Breathing for Singers…a discussion that never ends!

Breathing is a natural thing, but breathing for singing is a difficult matter to discuss. There are many theories and explanations out there, and they range from “don’t worry about it” to lengthy diatribes on what to do and how to do it. My finding is that people learn in different ways and feel things differently. What is easy for one person to do physically may not be easy for another, who habitually tightens his abdomen whenever he talks or moves. This is actually a subconscious body affliction called “armoring”, that some of us use when we feel vulnerable or threatened—tightening the solar plexus relieves the feeling of vulnerability. It is also one thing to tell someone to “take a deep breath”, and another to have them understand the physical process that is needed for singing. The inhale that is needed for singing is not the sucking in and raising of shoulders that we did as kids before we jumped into the pool. The gap between the explanation and the understanding is often wide when it comes to breathing for singing.
Here are my Quick Fixes for breathing, in no particular order of importance:
1. Breathing for singing is not normal breathing. Maybe for certain songs where there’s no range and no dynamics and it’s kind of like talking, you can breathe normally. But the instant you have to reach a higher pitch, or have an emotional impact, or belt out a note—be ready for “not normal breathing”.
2. The more relaxed your inhale, the better your sound will be. There is no way around this. The problem comes in because most of us have no way to relate to “relaxed” and nothing with which to compare it.
3. If you practice noiselessly opening your vocal cords, while filling up your “air tank” with just a little air, you can improve your speaking voice as well as your singing voice.
4. Most of us think singing needs A LOT of air to be loud. This is one of the paradoxes of singing. You need a lot of air PRESSURE, not volume of air.
5. To have correct support for singing, the diaphragm must be down and the ribs must stay out—(it’s a pulling down sensation). This is not debatable. The next part—whether you keep your lower abs out or bring them in, is debated to the point of blows by voice teachers in Europe, (and possibly here).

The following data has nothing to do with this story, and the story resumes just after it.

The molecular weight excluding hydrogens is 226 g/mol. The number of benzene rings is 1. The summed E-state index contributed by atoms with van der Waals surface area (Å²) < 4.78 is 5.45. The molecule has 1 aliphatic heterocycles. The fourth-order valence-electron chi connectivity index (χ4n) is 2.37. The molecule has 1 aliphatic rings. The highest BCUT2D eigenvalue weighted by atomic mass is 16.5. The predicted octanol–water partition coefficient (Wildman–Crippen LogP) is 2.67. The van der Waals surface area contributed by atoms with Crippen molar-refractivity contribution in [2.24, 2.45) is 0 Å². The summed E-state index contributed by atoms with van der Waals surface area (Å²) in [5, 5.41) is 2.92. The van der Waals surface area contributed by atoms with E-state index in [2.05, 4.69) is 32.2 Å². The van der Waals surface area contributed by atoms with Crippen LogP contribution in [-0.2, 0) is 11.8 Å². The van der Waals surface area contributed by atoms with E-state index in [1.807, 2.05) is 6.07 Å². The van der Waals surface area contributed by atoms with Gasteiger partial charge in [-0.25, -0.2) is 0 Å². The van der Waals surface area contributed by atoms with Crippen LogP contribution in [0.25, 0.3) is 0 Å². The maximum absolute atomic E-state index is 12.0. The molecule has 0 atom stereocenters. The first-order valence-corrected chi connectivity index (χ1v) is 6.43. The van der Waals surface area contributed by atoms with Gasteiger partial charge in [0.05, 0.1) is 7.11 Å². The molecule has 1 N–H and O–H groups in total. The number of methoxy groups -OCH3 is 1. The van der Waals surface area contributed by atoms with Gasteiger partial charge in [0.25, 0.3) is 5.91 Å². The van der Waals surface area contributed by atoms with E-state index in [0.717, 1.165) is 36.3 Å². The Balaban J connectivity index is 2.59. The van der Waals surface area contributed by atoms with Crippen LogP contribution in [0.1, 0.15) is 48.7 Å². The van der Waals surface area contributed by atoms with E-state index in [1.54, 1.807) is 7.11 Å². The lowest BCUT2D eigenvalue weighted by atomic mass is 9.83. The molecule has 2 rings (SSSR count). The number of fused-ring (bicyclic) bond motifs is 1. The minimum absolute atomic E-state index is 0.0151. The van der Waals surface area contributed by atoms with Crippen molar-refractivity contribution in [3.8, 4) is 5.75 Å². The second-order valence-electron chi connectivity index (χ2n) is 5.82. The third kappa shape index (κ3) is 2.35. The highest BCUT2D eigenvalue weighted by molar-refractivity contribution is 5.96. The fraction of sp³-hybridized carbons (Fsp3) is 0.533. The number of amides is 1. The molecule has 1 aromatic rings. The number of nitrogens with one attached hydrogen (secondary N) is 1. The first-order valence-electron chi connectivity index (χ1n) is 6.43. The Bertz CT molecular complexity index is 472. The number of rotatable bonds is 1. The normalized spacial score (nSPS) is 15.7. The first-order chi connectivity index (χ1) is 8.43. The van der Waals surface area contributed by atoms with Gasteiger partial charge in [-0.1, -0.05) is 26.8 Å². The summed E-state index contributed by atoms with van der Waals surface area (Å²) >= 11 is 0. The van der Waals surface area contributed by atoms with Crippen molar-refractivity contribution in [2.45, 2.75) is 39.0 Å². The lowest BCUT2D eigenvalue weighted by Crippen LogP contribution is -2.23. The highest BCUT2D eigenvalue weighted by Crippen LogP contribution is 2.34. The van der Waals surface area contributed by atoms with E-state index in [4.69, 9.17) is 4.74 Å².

6. Getting the correct idea for how much air to use for singing is helped very much by using “zzzzzzz’s”. These are sssss’s with your vocal cords closed, and they make you limit the amount of air you’re using to make sound. Practice a difficult section of a song using the “zzzzz’s” and then use the SAME amount of air with the words. It will be amazing how much better your instrument will sound when it’s not overdriven with too much air.
7. Sometimes, if I just concentrate on keeping my back ribs WIDE, the breath support becomes perfect.
8. Just know that certain words and notes will cause you to subconsciously use too much air. That’s where practice comes in.
9. The “tiny brrrrrrrrr’s” will also help you find the amount of air to use on loud or high passages. They are performed by loosely flapping your lips like a horse and making the sound underneath. Lots of adults use too much lip tension for this, and they swear they can’t do it. You can.
10. The concept of your “air tank” is useful when you keep in mind that you are only supposed to use the top third of it. The biggest hurdle for most singers is holding BACK the air, while keeping the upper abdomen firm but not tense–not getting a bigger breath.
11. Your right brain has much more of an idea how to do breathing for singing. Try walking backward and singing a really long phrase. Chances are you can sing it and have breath to spare. Keep trying to notice how you did this.
12. The feeling that you are still inhaling as you are singing is PERFECT for you to experience what support is.

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